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4 Business Principles Learned Getting Rich in Real Estate by Age 30 There are certain actions to take and mentalities to follow that make for a recipe for success no matter what field you're in.

By Brandon Turner Edited by Dan Bova

Opinions expressed by Entrepreneur contributors are their own.

Brandon Turner and Camellia Images
Brandon and Heather Turner in front of their 24-unit apartment complex.

Last week I turned 30 years old.

For many people, it's a depressing birthday filled with constant reminders that one is getting old. But for me, it was a joyful milestone and a day of reflection, allowing myself to look back at how epic my 20s were, reflect on the mistakes I made along the way, and respect the journey I have been on -- and it all started in a bowling alley with seven simple words:

"Why don't you just buy a house?"

I had never met the woman who said those words to me, but knew she was a local real estate agent, so it was pretty much her job to say that. However, as I sat down and started thinking about the idea, my 21-year-old self realized that she was right. It would actually be cheaper for me to own a house than to rent one. Sure, there were the facts that:

  • I was just 21 years old and looked 12.
  • I knew nothing about real estate, construction or money.
  • I had no savings.
  • I made just over minimum wage at a terrible job.

Rather than letting all those things dictate whether I'd succeed, I just jumped in with both feet.

Related: 7 Habits of Highly-Effective Entrepreneurs

My first home was a single-family house I got on sale due to the fact that it smelled like something my dog occasionally brings in from outside (you don't want to know). However, with some good, old fashioned sweat equity and a home improvement book I picked up on my very first trip ever to a hardware story, I was off to the races.

I lived in the home for just a year before realizing that I could sell it and make some good money, so I did. The new buyers received a fixed-up, gorgeous home and I made $20,000.

Since that day, I've been buying real estate, mostly rental properties with the occasional "flip." At 27 years old, I was able to leave my terrible desk job and "retire" on the small cash flow provided by the rental properties. Today I've acquired a total of 42 rental units, spread out over about a dozen different properties (ranging from single-family houses to my 24 unit apartment building).

The following are four thoughts I had about my journey to inspire others who are looking to build wealth through real estate, whether they are 20 or 60.

1. Follow the 80/20 rule with investment properties.

I bought way too many properties that didn't really matter. In real estate, as with most things in life, the 80/20 rule exists. Eighty percent of my income comes from just 20 percent of properties. Had I focused on recognizing that 20 percent and focusing only on those, I would have had far fewer problems, fewer tenants and more profit.


Don't neglect your education

I did this one right ... for the most part. When I first started investing in real estate, I read every single book my local library had on real estate. Then I began ordering books online, going to another library and checking every thrift shop for the best real estate books.

Related: A Marketing Guide for Filling Vacant Income Properties

Sure, a lot of the information was repetitive, but it didn't matter. Every book taught me something. Recently, I wrote my first full-length book to chronicle the steps I used to purchase all those properties, despite never having any money. It's my hope that others will learn from me, the same way I continue to learn from others.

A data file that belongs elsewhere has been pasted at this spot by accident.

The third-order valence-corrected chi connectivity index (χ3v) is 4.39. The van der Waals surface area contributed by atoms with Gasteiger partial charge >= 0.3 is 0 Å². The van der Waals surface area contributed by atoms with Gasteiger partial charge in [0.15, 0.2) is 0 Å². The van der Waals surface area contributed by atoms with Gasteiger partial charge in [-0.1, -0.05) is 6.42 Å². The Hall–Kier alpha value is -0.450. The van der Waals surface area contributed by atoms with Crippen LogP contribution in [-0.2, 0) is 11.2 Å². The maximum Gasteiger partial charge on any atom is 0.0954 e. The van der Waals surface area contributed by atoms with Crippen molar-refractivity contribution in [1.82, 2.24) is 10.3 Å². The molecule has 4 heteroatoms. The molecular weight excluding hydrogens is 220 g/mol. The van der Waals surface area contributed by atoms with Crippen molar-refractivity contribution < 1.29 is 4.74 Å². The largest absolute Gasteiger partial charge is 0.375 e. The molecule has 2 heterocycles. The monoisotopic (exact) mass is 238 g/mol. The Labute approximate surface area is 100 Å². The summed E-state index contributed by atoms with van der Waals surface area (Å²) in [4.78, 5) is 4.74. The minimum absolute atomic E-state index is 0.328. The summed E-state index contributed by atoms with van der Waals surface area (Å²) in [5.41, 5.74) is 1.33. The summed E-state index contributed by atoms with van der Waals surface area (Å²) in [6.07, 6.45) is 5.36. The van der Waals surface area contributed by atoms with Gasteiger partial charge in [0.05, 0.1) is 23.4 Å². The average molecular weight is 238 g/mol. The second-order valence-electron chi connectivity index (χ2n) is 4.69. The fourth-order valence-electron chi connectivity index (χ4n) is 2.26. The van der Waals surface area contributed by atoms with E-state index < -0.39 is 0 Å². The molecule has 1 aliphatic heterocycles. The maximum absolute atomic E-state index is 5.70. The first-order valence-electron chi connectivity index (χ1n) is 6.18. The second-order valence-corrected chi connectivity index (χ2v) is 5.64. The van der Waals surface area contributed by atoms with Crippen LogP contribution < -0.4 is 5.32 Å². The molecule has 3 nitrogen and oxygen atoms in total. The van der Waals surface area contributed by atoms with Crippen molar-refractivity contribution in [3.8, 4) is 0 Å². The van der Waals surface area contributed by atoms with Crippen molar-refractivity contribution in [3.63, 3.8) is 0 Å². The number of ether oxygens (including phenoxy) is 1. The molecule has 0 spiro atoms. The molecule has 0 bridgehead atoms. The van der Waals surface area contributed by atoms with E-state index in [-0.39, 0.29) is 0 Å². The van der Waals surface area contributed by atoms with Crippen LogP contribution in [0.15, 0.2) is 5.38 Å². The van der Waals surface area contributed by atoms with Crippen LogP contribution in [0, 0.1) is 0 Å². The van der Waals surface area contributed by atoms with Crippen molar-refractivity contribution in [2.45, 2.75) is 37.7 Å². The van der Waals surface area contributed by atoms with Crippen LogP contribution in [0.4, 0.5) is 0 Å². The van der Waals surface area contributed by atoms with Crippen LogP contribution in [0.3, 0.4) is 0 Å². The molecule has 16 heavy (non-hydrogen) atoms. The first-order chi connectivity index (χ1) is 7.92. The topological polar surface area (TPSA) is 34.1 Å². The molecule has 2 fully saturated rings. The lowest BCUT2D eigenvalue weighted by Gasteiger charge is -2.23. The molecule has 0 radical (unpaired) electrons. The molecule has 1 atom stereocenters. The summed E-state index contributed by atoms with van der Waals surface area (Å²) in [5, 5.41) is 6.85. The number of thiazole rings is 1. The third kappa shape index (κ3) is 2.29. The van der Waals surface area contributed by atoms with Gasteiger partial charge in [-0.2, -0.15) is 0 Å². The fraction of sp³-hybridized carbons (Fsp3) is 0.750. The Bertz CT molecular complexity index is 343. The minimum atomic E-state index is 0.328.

Systematize everything

Real estate investing is a business, despite the way so many people treat it. Just as the local fast food joint has written processes, checklists and other repeatable systems in place to deal with the business, so should real estate.

No one told me this when I got started, and for years I struggled, dealing with every situation like it was the first time.

Today, everything I do is systematized and handled in a way that should I die, someone else could pick up the business and not skip a beat. For more on that, see The Surprisingly Simple Reason Why You Feel Stressed.

Tenacity is key.

Things go wrong all the time in real estate, as with any business. The ones who succeed are the ones who can push through, learn from the tough times and keep going.

Tenants will lie to you, contractors will steal from you and your family will likely think you are either crazy or greedy. Push through. Every lesson makes you and your business stronger.

In looking over this list, I realize that each of these four points could apply to almost anyone. Following the 80/20 rule, continuing your education, systematizing your business and pushing through no matter what happens seems like a pretty darn good recipe for success, no matter what business you find yourself in.

If you are interested in building wealth through real estate, understand that it can be done, but it's not as easy as the late-night TV guys make it seem. It's hard work, but it's worth every moment.

Related: Don't Wish to Be Successful. Expect to Be.

Brandon Turner

Real Estate Investor and VP of Growth at

Brandon Turner is a real estate entrepreneur and the VP of Growth at, one of the web’s largest real estate investing community. He is also the author of The Book on Investing in Real Estate with No (and Low) Money Down and several other books. Buying his first home at the age of 21, Turner quickly grew his real estate portfolio to over 40 units using a variety of creative finance methods. He and his wife Heather live in Grays Harbor, Wash. 

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